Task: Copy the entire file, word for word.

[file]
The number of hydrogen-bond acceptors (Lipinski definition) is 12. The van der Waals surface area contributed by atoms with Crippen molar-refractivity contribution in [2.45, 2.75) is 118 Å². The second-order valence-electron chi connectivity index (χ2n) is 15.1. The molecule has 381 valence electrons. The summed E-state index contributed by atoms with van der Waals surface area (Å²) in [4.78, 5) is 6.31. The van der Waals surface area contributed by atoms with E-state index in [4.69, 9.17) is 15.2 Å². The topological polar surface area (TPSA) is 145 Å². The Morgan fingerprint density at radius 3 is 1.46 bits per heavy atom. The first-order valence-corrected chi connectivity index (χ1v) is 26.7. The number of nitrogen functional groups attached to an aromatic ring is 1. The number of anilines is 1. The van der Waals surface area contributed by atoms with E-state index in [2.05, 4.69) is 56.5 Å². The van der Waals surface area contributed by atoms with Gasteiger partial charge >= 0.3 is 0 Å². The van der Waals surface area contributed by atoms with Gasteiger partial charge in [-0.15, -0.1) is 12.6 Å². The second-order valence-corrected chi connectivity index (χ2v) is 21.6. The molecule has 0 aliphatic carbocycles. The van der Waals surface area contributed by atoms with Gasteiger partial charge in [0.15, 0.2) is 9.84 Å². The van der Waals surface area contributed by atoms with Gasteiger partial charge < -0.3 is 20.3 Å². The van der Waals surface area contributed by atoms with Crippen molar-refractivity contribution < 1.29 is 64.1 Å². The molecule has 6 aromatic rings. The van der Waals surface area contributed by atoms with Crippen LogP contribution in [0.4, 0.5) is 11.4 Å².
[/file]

The number of hydrogen-bond acceptors (Lipinski definition) is 12. The van der Waals surface area contributed by atoms with Crippen molar-refractivity contribution in [2.45, 2.75) is 118 Å². The second-order valence-electron chi connectivity index (χ2n) is 15.1. The molecule has 381 valence electrons. The summed E-state index contributed by atoms with van der Waals surface area (Å²) in [4.78, 5) is 6.31. The van der Waals surface area contributed by atoms with E-state index in [4.69, 9.17) is 15.2 Å². The topological polar surface area (TPSA) is 145 Å². The Morgan fingerprint density at radius 3 is 1.46 bits per heavy atom. The first-order valence-corrected chi connectivity index (χ1v) is 26.7. The number of nitrogen functional groups attached to an aromatic ring is 1. The number of anilines is 1. The van der Waals surface area contributed by atoms with E-state index in [2.05, 4.69) is 56.5 Å². The van der Waals surface area contributed by atoms with Gasteiger partial charge >= 0.3 is 0 Å². The van der Waals surface area contributed by atoms with Gasteiger partial charge in [-0.15, -0.1) is 12.6 Å². The second-order valence-corrected chi connectivity index (χ2v) is 21.6. The molecule has 0 aliphatic carbocycles. The van der Waals surface area contributed by atoms with Gasteiger partial charge in [0.15, 0.2) is 9.84 Å². The van der Waals surface area contributed by atoms with Gasteiger partial charge < -0.3 is 20.3 Å². The van der Waals surface area contributed by atoms with Crippen molar-refractivity contribution < 1.29 is 64.1 Å². The molecule has 6 aromatic rings. The van der Waals surface area contributed by atoms with Crippen LogP contribution in [0.4, 0.5) is 11.4 Å².